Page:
I convinced Pet Care to see him, regardless. Right after that phone call, the bleeding stopped. But we weren't sure how long that would last. We took care of all the other animals, grabbed a carrier and an extra towel, and headed out the door. At the clinic, the vet on duty had called the animal specialty unit in Davis to get advice. He examined Barney, gave him a shot with an analgesic, and prescribed anti-inflammatory medicine, telling us to check in with our regular vet tomorrow to see what else might need to be done. We drove the long hour home, momentarily relieved and breathing easier.
And then he started bleeding, again. I got on the phone, talked once more to the vet tech. She said there was nothing she could do - we just needed to keep applying pressure, and keep him as calm as possible. Fortunately, it was less severe this second time, and the blood flow stopped fairly quickly. He is now in his carrier for the night, covered, calm, and for the time being, safe.
In the six years that Sabrina and I have been together, we have been to the emergency room once for me, twice for her, three times for Barney, once for Dozer the cat (rattlesnake bite), and once for another cat, Ziggy, who did not survive a dog attack. Nothing brings home what is important in life more than those tense car trips to the ER, with someone you love in pain at your side.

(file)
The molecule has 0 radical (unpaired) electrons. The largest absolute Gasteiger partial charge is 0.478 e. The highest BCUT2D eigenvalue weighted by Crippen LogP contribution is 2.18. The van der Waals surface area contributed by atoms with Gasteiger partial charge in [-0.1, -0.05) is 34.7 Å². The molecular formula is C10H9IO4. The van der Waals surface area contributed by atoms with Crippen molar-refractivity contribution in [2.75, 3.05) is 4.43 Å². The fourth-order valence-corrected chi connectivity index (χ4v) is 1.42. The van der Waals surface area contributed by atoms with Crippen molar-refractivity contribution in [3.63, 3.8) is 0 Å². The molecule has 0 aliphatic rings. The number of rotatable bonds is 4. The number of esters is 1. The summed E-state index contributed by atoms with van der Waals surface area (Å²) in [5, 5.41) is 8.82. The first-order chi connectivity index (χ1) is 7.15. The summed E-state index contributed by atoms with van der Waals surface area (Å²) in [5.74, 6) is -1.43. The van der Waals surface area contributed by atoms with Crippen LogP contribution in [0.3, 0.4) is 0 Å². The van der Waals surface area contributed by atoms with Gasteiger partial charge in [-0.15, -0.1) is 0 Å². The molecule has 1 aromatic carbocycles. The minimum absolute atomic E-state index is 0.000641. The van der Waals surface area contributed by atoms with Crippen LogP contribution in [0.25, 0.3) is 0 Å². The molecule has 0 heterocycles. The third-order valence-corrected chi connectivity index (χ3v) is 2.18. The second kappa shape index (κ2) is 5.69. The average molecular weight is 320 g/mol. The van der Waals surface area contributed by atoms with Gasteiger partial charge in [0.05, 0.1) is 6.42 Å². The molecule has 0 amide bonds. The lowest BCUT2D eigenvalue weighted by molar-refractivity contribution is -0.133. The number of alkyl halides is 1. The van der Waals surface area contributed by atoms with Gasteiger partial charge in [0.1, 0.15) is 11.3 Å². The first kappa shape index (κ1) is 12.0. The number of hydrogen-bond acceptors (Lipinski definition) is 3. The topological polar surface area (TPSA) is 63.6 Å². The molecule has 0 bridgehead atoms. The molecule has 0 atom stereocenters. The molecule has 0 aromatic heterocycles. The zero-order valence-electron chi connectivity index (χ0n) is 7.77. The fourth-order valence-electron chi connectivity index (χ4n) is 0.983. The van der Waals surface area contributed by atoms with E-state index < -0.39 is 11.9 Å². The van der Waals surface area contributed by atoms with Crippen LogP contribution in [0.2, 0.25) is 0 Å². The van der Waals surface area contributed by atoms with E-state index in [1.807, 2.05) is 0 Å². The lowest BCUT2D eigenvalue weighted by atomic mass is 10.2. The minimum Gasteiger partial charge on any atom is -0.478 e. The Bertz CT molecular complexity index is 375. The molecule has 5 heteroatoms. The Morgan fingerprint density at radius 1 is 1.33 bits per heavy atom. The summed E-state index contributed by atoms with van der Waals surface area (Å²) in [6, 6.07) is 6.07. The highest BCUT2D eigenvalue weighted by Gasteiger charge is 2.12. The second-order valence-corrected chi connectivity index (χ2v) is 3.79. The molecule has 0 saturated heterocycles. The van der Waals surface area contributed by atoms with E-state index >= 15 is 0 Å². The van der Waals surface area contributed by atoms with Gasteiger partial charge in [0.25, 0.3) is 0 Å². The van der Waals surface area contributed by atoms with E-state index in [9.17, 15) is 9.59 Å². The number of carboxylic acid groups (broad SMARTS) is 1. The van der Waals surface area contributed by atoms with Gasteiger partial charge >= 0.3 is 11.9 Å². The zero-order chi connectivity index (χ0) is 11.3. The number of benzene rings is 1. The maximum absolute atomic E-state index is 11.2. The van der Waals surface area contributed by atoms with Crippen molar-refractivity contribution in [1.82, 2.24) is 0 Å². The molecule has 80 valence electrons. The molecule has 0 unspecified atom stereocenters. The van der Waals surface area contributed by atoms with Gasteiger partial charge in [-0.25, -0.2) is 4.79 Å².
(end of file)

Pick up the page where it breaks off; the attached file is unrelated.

It's not a pleasant way to wake up - but it works.
Wednesday, October 21, 2009
I played violin when I was young, through college. And I also play the piano. I began taking lessons again in January after a long hiatus. I absolutely love playing - I can get so lost in it, that mesmerizing combination of logic and rhythm and melody and ethereal magic. Of course, my own playing is frustrating nearly as often as it is satisfying, because my fingers won't quite cooperate with the perfect tune in my head. But oh, those moments when it works: it makes it all worthwhile.